Can China Really Build a 6th-Generation Fighter Anytime Soon? The Chinese Communist Party (CCP) has bold ambitions as it tries to become a true global superpower. To achieve this it has sought to build a world-class blue water navy that projects power in the Indo-Pacific Region and beyond. Likewise, Beijing has focused on developing a domestic aircraft program that isn’t reliant on Soviet/Russian designs.
This has resulted in the FC-31 Gyrfalcon, a twin-engine fifth-generation aircraft, which is now in the prototype stage – but there are already rumblings that China could be looking to be among the nations now engaged in developing a 6th-generation fighter. Given the state of the efforts around the world to design and produce such an aircraft, China may be facing a Sisyphean effort.
It was just last week, at the Farnborough International Airshow that the British Ministry of Defence (MoD) announced that a flying demonstrator of the UK-led Future Combat Air System (FCAS) – also known as the Tempest – would be unveiled within the next five years. Yet, that announcement coincided with the news that the Franco-German-led competing 6th-generation program – also known as FCAS – could risk cancelation. Delays with the program, and disagreements over the direction the project should take, have been seen as a major concern.
There have even been rumors that the two European efforts should merge – and already the Japanese have sought to partner with the UK-led program.
Where Does That Leave China?
Given the state of the progress being made – or not being made as the case may be – in Europe, China may be hard-pressed to develop such an aircraft. Unless of course, it employs hackers to “glean” details from the FCAS efforts or the United States Air Force’s Next-Generation Air Dominance (NGAD) program.
It is already widely suspected that China stole design elements from the Lockheed Martin F-22 Raptor and F-35 Lightning II. Thus, while Beijing has touted its abilities to domestically develop modern aircraft, it still has received “help” from the west!
Reports of a 6th-generation Chinese fighter were first reported in 2019 by the state-run Global Times, which stated boldly, “China will not fall behind in the global race toward 6th-generation fighter jets.” The outlet further cited a media interview with Wang Haifeng, a chief architect at Chengdu Aircraft Research and Design Institute who was involved in the development of the J-20 stealth fighter.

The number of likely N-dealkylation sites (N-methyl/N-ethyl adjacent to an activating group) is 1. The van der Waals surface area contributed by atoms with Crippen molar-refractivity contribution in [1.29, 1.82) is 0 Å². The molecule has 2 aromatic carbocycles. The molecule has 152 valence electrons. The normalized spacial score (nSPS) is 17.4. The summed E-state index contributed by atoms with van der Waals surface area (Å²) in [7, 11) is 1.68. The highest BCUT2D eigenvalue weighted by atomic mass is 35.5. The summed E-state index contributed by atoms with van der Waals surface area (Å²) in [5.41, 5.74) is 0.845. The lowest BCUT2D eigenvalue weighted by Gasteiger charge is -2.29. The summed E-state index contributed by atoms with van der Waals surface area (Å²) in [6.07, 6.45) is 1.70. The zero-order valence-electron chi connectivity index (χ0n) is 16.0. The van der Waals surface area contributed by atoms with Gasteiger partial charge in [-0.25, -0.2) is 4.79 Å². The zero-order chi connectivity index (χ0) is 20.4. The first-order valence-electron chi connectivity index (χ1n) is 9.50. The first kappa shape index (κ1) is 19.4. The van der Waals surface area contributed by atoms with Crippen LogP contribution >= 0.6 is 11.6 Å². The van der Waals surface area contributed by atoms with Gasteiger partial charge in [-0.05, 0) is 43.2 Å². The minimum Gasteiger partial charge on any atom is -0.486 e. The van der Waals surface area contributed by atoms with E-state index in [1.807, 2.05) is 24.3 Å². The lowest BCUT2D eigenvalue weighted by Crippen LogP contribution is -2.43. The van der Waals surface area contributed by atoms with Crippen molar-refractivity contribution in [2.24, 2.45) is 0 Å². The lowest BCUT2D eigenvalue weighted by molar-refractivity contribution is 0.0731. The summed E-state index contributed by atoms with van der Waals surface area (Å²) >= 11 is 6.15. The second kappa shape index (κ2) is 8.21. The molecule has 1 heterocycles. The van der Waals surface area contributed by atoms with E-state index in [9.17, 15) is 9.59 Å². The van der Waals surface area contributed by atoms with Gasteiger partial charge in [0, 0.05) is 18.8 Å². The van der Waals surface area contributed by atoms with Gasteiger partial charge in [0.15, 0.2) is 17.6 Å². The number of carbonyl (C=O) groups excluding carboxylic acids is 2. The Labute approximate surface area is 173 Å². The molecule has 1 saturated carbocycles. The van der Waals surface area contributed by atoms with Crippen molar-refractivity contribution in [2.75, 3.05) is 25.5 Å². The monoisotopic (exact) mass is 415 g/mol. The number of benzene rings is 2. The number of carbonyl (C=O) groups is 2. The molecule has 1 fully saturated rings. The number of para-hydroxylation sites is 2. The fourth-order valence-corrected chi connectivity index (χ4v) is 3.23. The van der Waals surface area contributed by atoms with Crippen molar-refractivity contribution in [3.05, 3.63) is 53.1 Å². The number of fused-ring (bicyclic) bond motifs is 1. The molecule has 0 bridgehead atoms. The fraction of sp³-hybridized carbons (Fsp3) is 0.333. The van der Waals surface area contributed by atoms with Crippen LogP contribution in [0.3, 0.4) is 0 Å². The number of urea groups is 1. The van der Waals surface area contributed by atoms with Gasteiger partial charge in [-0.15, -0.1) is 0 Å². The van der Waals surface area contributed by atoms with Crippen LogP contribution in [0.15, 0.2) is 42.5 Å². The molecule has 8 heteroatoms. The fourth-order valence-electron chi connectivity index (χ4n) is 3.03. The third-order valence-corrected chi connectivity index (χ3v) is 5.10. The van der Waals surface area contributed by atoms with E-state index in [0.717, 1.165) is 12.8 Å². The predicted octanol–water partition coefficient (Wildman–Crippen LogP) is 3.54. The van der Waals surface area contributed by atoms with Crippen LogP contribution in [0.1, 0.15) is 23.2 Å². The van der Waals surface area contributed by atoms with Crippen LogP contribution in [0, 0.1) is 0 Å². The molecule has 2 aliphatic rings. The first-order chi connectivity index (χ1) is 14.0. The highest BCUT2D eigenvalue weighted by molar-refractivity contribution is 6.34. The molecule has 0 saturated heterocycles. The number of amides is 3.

“China’s tradition is to have one generation in service, a new one in development, and a next-generation under study,” a military expert told the Global Times, as was the case with Chinese aircraft carriers. “Now that the J-20 is already in service, the development for a new aircraft is also underway.”
That is certainly ambitious, but China hasn’t exactly proven to the world that its fifth-generation aircraft is on par with the U.S. aircraft it may have copied. Beijing has long touted the capabilities of the J-20 “Mighty Dragon,” the twinjet all-weather stealth fighter aircraft developed by China’s Chengdu Aerospace Corporation. However, those capabilities have also been long been questioned by western observers, who suggest that Chinese aircraft couldn’t actually take on the United States military’s F-22 or F-35.
“The F-22 likely significantly outperforms the J-20 in almost every aspect of combat capability,” Justin Bronk, an air combat expert at the Royal United Services Institute, had told Business Insider.
In other words, the J-20 may look capable, but looks can be deceiving.
Moreover, even if China is able to field a 6th-generation aircraft by the mid-2030s – an ambitious goal – it likely would still lag behind what the UK or U.S. might have in service by then. Beijing will likely continue to play catch-up even as it attempts to make its great leaps forward.
A Senior Editor for 1945, Peter Suciu is a Michigan-based writer who has contributed to more than four dozen magazines, newspapers and websites. He regularly writes about military hardware, firearms history, cybersecurity and international affairs. Peter is also a Contributing Writer for Forbes. You can follow him on Twitter: @PeterSuciu.